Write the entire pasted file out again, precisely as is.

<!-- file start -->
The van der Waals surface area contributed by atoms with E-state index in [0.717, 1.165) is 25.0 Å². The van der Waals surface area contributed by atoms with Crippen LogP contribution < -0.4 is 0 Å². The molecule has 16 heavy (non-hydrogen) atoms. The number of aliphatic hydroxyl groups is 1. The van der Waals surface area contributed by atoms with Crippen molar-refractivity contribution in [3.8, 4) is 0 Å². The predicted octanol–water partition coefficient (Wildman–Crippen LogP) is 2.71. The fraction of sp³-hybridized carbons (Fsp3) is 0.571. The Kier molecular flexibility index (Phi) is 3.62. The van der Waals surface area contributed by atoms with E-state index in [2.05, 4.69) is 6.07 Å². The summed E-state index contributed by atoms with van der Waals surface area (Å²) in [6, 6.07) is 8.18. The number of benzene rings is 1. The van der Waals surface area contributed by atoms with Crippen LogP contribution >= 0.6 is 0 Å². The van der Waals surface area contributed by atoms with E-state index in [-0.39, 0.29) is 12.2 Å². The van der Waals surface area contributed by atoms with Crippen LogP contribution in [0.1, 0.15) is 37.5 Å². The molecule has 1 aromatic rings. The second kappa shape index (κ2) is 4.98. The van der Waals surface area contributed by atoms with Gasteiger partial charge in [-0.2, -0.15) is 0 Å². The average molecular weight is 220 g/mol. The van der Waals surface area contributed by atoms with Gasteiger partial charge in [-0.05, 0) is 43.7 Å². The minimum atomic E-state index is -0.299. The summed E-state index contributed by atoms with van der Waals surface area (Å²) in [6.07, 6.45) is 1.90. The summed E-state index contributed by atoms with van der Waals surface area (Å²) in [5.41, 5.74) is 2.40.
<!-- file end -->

The van der Waals surface area contributed by atoms with E-state index in [0.717, 1.165) is 25.0 Å². The van der Waals surface area contributed by atoms with Crippen LogP contribution < -0.4 is 0 Å². The molecule has 16 heavy (non-hydrogen) atoms. The number of aliphatic hydroxyl groups is 1. The van der Waals surface area contributed by atoms with Crippen molar-refractivity contribution in [3.8, 4) is 0 Å². The predicted octanol–water partition coefficient (Wildman–Crippen LogP) is 2.71. The fraction of sp³-hybridized carbons (Fsp3) is 0.571. The Kier molecular flexibility index (Phi) is 3.62. The van der Waals surface area contributed by atoms with E-state index in [2.05, 4.69) is 6.07 Å². The summed E-state index contributed by atoms with van der Waals surface area (Å²) in [6, 6.07) is 8.18. The number of benzene rings is 1. The van der Waals surface area contributed by atoms with Crippen LogP contribution >= 0.6 is 0 Å². The van der Waals surface area contributed by atoms with E-state index in [-0.39, 0.29) is 12.2 Å². The van der Waals surface area contributed by atoms with Crippen LogP contribution in [0.1, 0.15) is 37.5 Å². The molecule has 1 aromatic rings. The second kappa shape index (κ2) is 4.98. The van der Waals surface area contributed by atoms with Gasteiger partial charge in [-0.2, -0.15) is 0 Å². The average molecular weight is 220 g/mol. The van der Waals surface area contributed by atoms with Gasteiger partial charge in [-0.05, 0) is 43.7 Å². The minimum atomic E-state index is -0.299. The summed E-state index contributed by atoms with van der Waals surface area (Å²) in [6.07, 6.45) is 1.90. The summed E-state index contributed by atoms with van der Waals surface area (Å²) in [5.41, 5.74) is 2.40.